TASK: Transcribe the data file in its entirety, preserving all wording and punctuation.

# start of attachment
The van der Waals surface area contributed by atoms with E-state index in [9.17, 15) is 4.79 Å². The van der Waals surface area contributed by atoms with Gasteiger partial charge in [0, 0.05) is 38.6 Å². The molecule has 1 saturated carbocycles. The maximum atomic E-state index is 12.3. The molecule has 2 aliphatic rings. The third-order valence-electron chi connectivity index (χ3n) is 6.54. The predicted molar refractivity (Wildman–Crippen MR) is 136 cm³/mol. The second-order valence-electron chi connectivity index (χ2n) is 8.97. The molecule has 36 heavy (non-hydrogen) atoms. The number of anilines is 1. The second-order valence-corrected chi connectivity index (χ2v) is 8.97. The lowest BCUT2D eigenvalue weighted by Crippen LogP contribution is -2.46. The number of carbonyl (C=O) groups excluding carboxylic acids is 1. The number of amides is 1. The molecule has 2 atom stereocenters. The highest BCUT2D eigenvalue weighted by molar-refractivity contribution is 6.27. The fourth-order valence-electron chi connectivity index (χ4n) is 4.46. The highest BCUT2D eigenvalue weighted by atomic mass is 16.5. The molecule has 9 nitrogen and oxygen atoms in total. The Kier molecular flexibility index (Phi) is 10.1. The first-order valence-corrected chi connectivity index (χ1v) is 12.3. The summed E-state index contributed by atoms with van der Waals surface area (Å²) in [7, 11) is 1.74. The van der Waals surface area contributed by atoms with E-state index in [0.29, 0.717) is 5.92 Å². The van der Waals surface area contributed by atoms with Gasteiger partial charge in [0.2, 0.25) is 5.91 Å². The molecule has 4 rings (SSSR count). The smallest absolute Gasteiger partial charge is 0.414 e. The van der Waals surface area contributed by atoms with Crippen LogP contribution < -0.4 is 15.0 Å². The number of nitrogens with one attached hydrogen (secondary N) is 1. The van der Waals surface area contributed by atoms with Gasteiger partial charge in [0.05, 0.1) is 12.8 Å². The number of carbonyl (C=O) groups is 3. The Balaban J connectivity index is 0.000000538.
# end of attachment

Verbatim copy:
The van der Waals surface area contributed by atoms with E-state index in [9.17, 15) is 4.79 Å². The van der Waals surface area contributed by atoms with Gasteiger partial charge in [0, 0.05) is 38.6 Å². The molecule has 1 saturated carbocycles. The maximum atomic E-state index is 12.3. The molecule has 2 aliphatic rings. The third-order valence-electron chi connectivity index (χ3n) is 6.54. The predicted molar refractivity (Wildman–Crippen MR) is 136 cm³/mol. The second-order valence-electron chi connectivity index (χ2n) is 8.97. The molecule has 36 heavy (non-hydrogen) atoms. The number of anilines is 1. The second-order valence-corrected chi connectivity index (χ2v) is 8.97. The lowest BCUT2D eigenvalue weighted by Crippen LogP contribution is -2.46. The number of carbonyl (C=O) groups excluding carboxylic acids is 1. The number of amides is 1. The molecule has 2 atom stereocenters. The highest BCUT2D eigenvalue weighted by molar-refractivity contribution is 6.27. The fourth-order valence-electron chi connectivity index (χ4n) is 4.46. The highest BCUT2D eigenvalue weighted by atomic mass is 16.5. The molecule has 9 nitrogen and oxygen atoms in total. The Kier molecular flexibility index (Phi) is 10.1. The first-order valence-corrected chi connectivity index (χ1v) is 12.3. The summed E-state index contributed by atoms with van der Waals surface area (Å²) in [7, 11) is 1.74. The van der Waals surface area contributed by atoms with E-state index in [0.29, 0.717) is 5.92 Å². The van der Waals surface area contributed by atoms with Gasteiger partial charge in [0.2, 0.25) is 5.91 Å². The molecule has 4 rings (SSSR count). The smallest absolute Gasteiger partial charge is 0.414 e. The van der Waals surface area contributed by atoms with Crippen LogP contribution < -0.4 is 15.0 Å². The number of nitrogens with one attached hydrogen (secondary N) is 1. The van der Waals surface area contributed by atoms with Gasteiger partial charge in [0.05, 0.1) is 12.8 Å². The number of carbonyl (C=O) groups is 3. The Balaban J connectivity index is 0.000000538.